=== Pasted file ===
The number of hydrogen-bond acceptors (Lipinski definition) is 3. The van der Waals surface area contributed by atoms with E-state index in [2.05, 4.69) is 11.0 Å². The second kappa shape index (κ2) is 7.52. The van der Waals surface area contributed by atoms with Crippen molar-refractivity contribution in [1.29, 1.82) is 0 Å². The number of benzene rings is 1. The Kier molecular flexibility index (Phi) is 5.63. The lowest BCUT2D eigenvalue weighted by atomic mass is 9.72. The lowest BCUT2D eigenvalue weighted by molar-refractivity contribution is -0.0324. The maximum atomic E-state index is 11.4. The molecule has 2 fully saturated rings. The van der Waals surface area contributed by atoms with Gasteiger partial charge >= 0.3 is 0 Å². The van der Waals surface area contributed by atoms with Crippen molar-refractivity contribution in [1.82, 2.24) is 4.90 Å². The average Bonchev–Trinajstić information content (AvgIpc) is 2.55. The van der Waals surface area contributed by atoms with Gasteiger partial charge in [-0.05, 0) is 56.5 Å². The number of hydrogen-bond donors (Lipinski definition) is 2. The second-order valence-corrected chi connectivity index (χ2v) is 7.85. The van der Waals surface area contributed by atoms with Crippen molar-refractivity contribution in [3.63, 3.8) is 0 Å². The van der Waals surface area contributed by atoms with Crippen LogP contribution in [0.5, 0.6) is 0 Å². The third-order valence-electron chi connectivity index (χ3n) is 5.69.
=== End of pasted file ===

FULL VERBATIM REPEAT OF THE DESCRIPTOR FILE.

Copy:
The number of hydrogen-bond acceptors (Lipinski definition) is 3. The van der Waals surface area contributed by atoms with E-state index in [2.05, 4.69) is 11.0 Å². The second kappa shape index (κ2) is 7.52. The van der Waals surface area contributed by atoms with Crippen molar-refractivity contribution in [1.29, 1.82) is 0 Å². The number of benzene rings is 1. The Kier molecular flexibility index (Phi) is 5.63. The lowest BCUT2D eigenvalue weighted by atomic mass is 9.72. The lowest BCUT2D eigenvalue weighted by molar-refractivity contribution is -0.0324. The maximum atomic E-state index is 11.4. The molecule has 2 fully saturated rings. The van der Waals surface area contributed by atoms with Gasteiger partial charge >= 0.3 is 0 Å². The van der Waals surface area contributed by atoms with Crippen molar-refractivity contribution in [1.82, 2.24) is 4.90 Å². The average Bonchev–Trinajstić information content (AvgIpc) is 2.55. The van der Waals surface area contributed by atoms with Gasteiger partial charge in [-0.05, 0) is 56.5 Å². The number of hydrogen-bond donors (Lipinski definition) is 2. The second-order valence-corrected chi connectivity index (χ2v) is 7.85. The van der Waals surface area contributed by atoms with Crippen molar-refractivity contribution in [3.63, 3.8) is 0 Å². The van der Waals surface area contributed by atoms with Crippen LogP contribution in [0.5, 0.6) is 0 Å². The third-order valence-electron chi connectivity index (χ3n) is 5.69.